All statistical data analyses were carried out using the Sigma Stat 3.5 (Systat Software Inc., London, UK). In order to assess significance between active BD, inactive BD and healthy groups, one-way ANOVA test was used, while Student’s t-test was applied to analyse significance between sub-groups of active BD vs. inactive BD. p-values ≤0.05 were set to be statistically significant.

Results

Characterisation of EVs from blood plasma

We collected EVs following either ultracentrifugation or sucrose cushion and conducted Western blotting analyses. The exosome marker proteins Alix, and Grp94 were detected in EVs purified from plasma (Supplementary Figure 1(a)). Furthermore, via bead-based flow cytometric analysis, we demonstrated that EVs express cardinal markers such as CD9 and CD63 (Supplementary Figure 1(b)). Moreover, isolated EVs were subjected to dynamic light scattering analyses to determine the size distribution. DLS investigation revealed that the size of the purified EVs from healthy or BD patient plasmas following ultracentrifugation or sucrose cushion were in the expected size range (ranging between ~30 and 1000 nm, Supplementary Figure 1(c)).

BD patients have elevated circulating EV numbers

To assess whether plasma EV concentrations correlated with BD severity, EV numbers in plasma of 72 BD patients (active; n = 35, inactive; n = 37) and 22 healthy controls were determined by flow cytometry. Results presented in Figure 1 show that total plasma EV concentrations (number of EV ml–1 plasma) were significantly higher in active BD (3.9 ± 0.77 × 105) and inactive BD (2.05 ± 0.46 × 105) compared to healthy plasma EVs (0.78 ± 0.25 × 105, p < 0.001, active vs. healthy, and inactive vs. healthy). Total EV numbers in active BD were consistently higher than the inactive BD group (p < 0.01) and this increase (1.75–2.2-fold) was valid in all patient sub-groups, suggesting that elevated EV levels was a common feature of active disease and was not dependent on organ involvement (Figure 1(a), p < 0.01 for all tested sub-groups).

Figure 1.
Differential levels and cellular origin of EVs in BD plasma. (a) Plasma EVs were purified and stained with AnV-FITC as described in the Materials and Methods section. Number of EVs per ml plasma was calculated following flow analyses of AnV positive EV ...

Platelet derived EVs constitute the majority of circulating EVs in BD plasma

EVs are believed to be secreted from multiple cell types, including platelets, endothelial cells, monocytes, and T cells. However, contribution of each population to the circulating EV pool can vary depending on disease activity. To elucidate whether source of EVs varied with respect to BD severity, isolated particles from healthy (n = 22), inactive (n = 35) and active BD patients (n = 37) were stained with different cell specific markers and their relative ratios were confirmed by flow cytometry. The gating strategy for flow cytometric analysis and representative dot-plots of individual plasma EV staining are detailed in Supplementary Figure 2 and Supplementary Figure 3. Flow cytometric analysis of stained EV populations revealed that platelets were the most common source of EV population in all groups (Figure 1(b)). Platelet-derived EV percentages correlated with disease state and were found to be significantly elevated in BD patients (52.6 ± 4.5% and 65.4 ± 3.8%, inactive and active BD, respectively) when compared to healthy controls (41.5 ± 4.3%, p < 0.001 for all comparisons). Similarly, significant increases were found for EVs derived from T cells (Figure 1(b), 1.49 ± 0.36, 4.14 ± 0.77 and 5.25 ± 1.24% for healthy, inactive and active BD, respectively; p < 0.001) and monocytes (Figure 1(b), 1.39 ± 0.32, 3.27 ± 0.42 and 5.7 ± 0.56% for healthy, inactive and active BD, respectively; p < 0.001). In contrast, endothelial and/or epithelial derived EVs in BD plasma were lower than those observed in healthy controls (p < 0.001 for all comparisons).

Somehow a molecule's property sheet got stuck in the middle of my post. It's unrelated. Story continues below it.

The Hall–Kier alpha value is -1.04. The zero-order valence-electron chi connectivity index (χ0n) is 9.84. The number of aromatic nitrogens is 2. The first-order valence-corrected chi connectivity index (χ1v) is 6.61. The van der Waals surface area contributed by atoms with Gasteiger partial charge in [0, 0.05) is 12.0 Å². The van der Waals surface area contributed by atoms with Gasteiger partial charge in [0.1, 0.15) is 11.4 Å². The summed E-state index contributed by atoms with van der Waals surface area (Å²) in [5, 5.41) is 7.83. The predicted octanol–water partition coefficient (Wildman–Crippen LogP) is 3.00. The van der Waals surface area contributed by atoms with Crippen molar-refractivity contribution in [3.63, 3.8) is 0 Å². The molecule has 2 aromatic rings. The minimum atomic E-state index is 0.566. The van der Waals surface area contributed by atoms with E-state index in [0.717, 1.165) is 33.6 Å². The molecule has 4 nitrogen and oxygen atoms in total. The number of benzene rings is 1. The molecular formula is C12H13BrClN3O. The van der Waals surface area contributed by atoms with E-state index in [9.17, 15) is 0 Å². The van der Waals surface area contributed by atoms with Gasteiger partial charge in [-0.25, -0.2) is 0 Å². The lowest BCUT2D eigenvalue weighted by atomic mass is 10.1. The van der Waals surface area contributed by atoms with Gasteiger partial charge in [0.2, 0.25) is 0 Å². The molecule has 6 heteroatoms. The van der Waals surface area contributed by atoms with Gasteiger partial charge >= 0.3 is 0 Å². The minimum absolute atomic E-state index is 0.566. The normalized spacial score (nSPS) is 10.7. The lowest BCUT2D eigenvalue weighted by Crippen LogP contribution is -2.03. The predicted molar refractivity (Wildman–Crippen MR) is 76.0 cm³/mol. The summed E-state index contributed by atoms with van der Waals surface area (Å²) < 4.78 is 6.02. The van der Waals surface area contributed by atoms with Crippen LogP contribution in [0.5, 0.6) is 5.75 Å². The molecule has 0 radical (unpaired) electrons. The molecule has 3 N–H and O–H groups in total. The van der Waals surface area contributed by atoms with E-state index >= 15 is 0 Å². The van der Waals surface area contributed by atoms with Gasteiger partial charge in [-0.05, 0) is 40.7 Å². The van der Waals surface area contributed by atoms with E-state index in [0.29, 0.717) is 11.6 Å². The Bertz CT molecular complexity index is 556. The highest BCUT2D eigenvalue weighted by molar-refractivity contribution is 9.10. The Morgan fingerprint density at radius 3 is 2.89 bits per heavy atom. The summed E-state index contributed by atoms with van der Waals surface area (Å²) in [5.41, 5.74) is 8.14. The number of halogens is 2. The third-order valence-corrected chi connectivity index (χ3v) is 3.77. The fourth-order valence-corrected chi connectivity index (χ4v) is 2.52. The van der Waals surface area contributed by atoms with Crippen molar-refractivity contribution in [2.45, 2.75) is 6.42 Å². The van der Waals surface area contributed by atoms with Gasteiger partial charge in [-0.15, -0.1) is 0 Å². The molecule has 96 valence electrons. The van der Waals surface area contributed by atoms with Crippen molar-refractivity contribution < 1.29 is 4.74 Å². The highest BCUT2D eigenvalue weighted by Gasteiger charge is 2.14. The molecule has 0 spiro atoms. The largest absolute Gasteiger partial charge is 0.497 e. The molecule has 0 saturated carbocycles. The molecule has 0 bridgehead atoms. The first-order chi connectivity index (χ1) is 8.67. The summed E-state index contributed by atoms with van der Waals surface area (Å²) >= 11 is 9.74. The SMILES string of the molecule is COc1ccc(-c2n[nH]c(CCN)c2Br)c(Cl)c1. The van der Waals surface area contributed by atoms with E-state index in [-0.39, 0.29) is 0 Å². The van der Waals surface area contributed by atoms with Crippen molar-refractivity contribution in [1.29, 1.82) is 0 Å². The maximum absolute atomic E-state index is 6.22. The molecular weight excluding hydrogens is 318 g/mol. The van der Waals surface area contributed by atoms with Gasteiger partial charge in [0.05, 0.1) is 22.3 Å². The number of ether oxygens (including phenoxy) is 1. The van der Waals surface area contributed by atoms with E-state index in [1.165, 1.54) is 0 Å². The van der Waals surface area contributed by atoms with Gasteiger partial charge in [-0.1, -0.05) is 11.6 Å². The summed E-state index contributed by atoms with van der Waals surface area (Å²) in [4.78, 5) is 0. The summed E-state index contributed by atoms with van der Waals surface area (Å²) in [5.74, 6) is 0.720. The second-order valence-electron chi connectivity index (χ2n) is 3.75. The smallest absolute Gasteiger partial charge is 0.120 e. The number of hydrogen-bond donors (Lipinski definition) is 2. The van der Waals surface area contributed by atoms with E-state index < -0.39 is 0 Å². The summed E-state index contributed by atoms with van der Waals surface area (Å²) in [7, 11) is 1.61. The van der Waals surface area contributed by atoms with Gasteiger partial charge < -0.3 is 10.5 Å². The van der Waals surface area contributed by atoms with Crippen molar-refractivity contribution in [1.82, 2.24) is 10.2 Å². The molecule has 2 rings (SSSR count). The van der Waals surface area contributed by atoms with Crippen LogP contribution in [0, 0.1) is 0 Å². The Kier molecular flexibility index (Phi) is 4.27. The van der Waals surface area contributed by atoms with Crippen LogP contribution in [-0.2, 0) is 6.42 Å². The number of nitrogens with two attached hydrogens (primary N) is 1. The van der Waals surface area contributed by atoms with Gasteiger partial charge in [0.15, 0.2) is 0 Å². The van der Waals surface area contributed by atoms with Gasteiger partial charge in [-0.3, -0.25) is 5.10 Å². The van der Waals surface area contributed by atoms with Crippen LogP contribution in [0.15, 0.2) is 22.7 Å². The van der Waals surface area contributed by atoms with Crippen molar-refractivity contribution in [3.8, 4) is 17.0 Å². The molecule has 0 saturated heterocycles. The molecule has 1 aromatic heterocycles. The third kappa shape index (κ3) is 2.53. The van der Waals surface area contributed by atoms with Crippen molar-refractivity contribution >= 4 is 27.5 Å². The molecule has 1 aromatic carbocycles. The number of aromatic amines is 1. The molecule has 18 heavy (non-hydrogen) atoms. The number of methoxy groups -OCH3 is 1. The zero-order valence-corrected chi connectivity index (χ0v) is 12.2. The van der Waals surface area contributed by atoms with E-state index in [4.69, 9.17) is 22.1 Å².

EVs are internalised by PBMCs triggering IL6 secretion

The underlying reasons for the heightened and sustained immune activation in BD patients remain elusive. We established that circulating EV concentrations are elevated, especially in active BD plasmas. We next attempted to explore the role of heightened EV concentration as a culprit in sustained immune activation in BD patients. To test this possibility, we investigated the EV internalisation using fluorescently labelled extracellular vesicles. For this, lipophilic CM-DiI dye labelled EVs were incubated with healthy PBMCs and their associations were analysed by confocal microscopy (Figure 2(a)). Photomicrographs revealed that BD EVs were effectively associated with immune cells (Figure 2(a)). This association is not mediated by non-specific binding of EVs to PBMCs because there was no cellular staining following incubation of EVs with cells at 4°C. The signal was EV specific as there was no non-specific dye binding to cells upon incubating centrifuged CM-DiI dye pellet with cells (Figure 2(a), middle and lower panels). We next attempted to explore whether active BD EVs were capable of triggering an immune response. We incubated EVs isolated from healthy, inactive or active BD with healthy PBMCs for 12 h and determined EV-induced cytokine secretion from culture supernatants. Results revealed that autologous and allogeneic healthy plasma-derived EVs triggered lower but detectable levels of IL6 production from healthy PBMC (Figure 2(b), 49.9 ± 19.0 and 116.1 ± 35.4 ng ml–1, respectively). In contrast, inactive and active BD patients’ EVs triggered 2-fold and 3.3-fold more IL6 (Figure 2(b), 235.1 ± 38.0 and 384.9 ± 51.3 ng ml–1, respectively) when compared to allogeneic healthy EVs (p < 0.001 for all comparisons). These findings demonstrate that EVs can interact with and are internalised by human PBMCs and this interaction leads to a more pronounced IL6 production when EVs were of BD origin.